Politics & Media

Leaking Speech Excerpts Is Asinine

Think of it like a dangerous heavy metal show.

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The talk, on late Tuesday afternoon (Feb. 12), was of a suicidal North Korea, an armed madman hiding out in the mountains of California, and the content of the President's State of the Union address. The first two items were deservedly news, because they concerned events that had unfolded or were unfolding. The last should have merely been on the periphery of becoming news, because it hadn't happened yet and would not happen for several hours. Why? Because the media already had the State of the Union address, or most of it, in hand, and was busily satisfying editors and vanquishing deadlines with State of the Union trivia and ephemera and linking this as-yet-delivered speech to campaign themes and reflecting at length on the last State of the Union address, and so on.

This isn't really shocking, of course: the media is preternaturally lazy, and will take whatever it can get as often and as easily as it's able. The real question is why politicians bother to distribute speeches to reporters in advance. Is the idea that it's like streaming an album online before putting the album on sale, or some sort of advance propaganda? Is the idea that by feeding scraps of red meat to the Fourth Estate, the governing class is essentially purchasing itself some much-needed good will? Is the idea to effectively dominate the news cycle immediately before and after the big speech?

Anyone who has ever attended a heavy metal or experimental concert staged by volatile, dangerous, and daring musicians—GG Allin, Black Sabbath or Alice Cooper in their prime, tons of non-American death metal bands—goes in fully aware that anything could and probably will happen up there, or out in the audience or even the parking lot. Large animals might be led onstage or eaten. Pyrokinetics could explode and set the venue aflame. The guitarist could decide that he hates his guitar and try to kill everyone nearby. The goth girl next to you could wig out on basalts and try to gnaw your face off.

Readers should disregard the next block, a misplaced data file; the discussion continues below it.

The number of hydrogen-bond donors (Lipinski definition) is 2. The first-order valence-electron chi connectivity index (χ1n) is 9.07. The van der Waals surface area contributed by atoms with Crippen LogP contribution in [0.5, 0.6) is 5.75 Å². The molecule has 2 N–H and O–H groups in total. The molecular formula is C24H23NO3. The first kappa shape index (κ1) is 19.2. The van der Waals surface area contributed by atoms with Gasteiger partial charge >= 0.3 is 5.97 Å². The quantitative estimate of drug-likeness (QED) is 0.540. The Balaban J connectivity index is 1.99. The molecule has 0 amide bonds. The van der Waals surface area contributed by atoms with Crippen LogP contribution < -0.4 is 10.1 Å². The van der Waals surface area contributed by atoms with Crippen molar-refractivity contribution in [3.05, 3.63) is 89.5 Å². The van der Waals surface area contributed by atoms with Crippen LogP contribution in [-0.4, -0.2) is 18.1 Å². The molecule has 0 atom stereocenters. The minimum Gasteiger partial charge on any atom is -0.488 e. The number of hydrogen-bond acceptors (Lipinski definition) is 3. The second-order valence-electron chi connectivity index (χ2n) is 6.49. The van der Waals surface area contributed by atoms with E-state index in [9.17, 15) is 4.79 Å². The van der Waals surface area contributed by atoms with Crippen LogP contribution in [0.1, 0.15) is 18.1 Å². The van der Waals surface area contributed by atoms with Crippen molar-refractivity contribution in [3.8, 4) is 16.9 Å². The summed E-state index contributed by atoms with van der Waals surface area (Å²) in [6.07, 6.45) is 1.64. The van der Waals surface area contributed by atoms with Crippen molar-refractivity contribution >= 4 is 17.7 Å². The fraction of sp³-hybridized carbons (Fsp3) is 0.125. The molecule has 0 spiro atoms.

Ninety-eight percent of political speeches are subjectively boring affairs, and nobody expects otherwise; one of the media's functions is to explain to laymen why some of these speeches are important. Podium-borne political theater will never be as discordant and chaotic and surreal as a Burned Mind-era Wolf Eyes set or Insane Clown Posse headlining a Gathering of the Juggalos. However, there is no valid reason why political theater shouldn't be allowed surprise or startle as it is happening, for pundit and punter like.

How awesome would it be if everyone experienced the same parries and feints and entreaties together, all at once, delivered with the speaker's idiosyncrasies and tics and inflections—along with the excitement of the attendant audience? Wouldn't that be something? We would no longer be subjected to blog posts analyzing the differences between prepared speeches and delivered ones or pre-speech think pieces emphasizing how many times the president said "security" or "hope." We would no longer require "Top Ten Congressional Twitter Accounts" listicles immediately before the speech, or perhaps we would be less likely to require them. We can only hope; the only people who should have the State of the Union speech prior to showtime are the Vice President, a few press secretaries, David Axelrod, and maybe the techies operating the teleprompter. Everyone else should have to queue up and wait.

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